Myth: Teachers Know Everything


I grew up under the illusion that adults pretty much knew everything. That included my mom, grandparents, aunts and uncles, and of course, my teachers. No one highlighted this all-knowingness better than my dad, who had a standard response every time I asked him, “How do you know?”

“Daddies know everything.”

No longer a child, the frailty of the ruse I established years ago has crumbled. The same people who I grew up thinking knew it all actually don’t. In fact, their inability to know all – and their quests to discover, rethink, and learn – is a strength, not a weakness (as I’d have previously assumed).

The culture of school when I was young dictated that teachers knew everything and they were there to impart information. Most troubling, I think, is that, despite having had some wonderful teachers, I can’t remember a single instance until high school of one of them acknowledging openly that they didn’t know something. So a dangerous cycle was allowed to proliferate: student asks, teacher answers, student is satisfied. Repeat.

Only later in my educational career did I see teachers who saw themselves as learners, too.

Seeing a teacher as having the dual role of teacher-learner surely allowed me greater confidence to approach, question, challenge, and debate the teacher.

I am often troubled by my students’ inability to challenge me or question whether I know what I’m talking about. I am so high up on the pedestal that, in their eyes, I couldn’t possibly make a mistake or be wrong about anything.

Much more concerning than this is their parents’ even stronger beliefs in my omniscience. Parents ask questions, but they don’t challenge me. Whatever I say, they often accept.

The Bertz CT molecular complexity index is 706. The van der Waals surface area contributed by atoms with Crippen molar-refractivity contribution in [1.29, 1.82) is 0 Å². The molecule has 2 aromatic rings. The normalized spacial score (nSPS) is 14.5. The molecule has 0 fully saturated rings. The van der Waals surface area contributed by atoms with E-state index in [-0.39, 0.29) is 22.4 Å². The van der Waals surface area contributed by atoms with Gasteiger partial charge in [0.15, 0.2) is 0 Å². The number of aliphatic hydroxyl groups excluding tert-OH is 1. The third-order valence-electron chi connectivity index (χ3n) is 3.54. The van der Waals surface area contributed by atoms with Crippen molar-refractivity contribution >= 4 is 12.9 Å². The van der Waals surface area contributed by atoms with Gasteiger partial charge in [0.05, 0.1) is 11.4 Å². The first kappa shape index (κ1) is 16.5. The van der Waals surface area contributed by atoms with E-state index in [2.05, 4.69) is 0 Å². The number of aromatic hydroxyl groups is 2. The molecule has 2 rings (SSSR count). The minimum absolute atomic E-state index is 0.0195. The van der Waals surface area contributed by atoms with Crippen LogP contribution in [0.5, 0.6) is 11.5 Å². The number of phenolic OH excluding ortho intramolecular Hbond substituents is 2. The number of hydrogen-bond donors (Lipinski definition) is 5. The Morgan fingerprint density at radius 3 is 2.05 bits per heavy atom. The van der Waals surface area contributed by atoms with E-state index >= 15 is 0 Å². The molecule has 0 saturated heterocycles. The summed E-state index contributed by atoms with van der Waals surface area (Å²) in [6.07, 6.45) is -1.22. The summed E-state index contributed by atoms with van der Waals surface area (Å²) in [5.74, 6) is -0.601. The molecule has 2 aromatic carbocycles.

I try to make clear to students and parents alike that there is room in our interactions for dialogue and disagreement. I try to make clear that I don’t have all the answers and that it is important we work to find them together.

I don’t know what it is, though. Seems everyone but me still thinks that teachers know everything…

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2 responses to “Myth: Teachers Know Everything

  1. I frequently tell my students I don’t know everything. If they ask a question I don’t know the answer to (or even if I do sometimes but I like to take it as a teaching moment) we look it up together, do a search and talk about how to weed out the information we don’t need, talk about good sites to look up information, and we discover the answer together.

    • I tell them the same but I think it may be a cultural thing in which deference to the teacher and the teacher as master are ideas that are heavily promoted.

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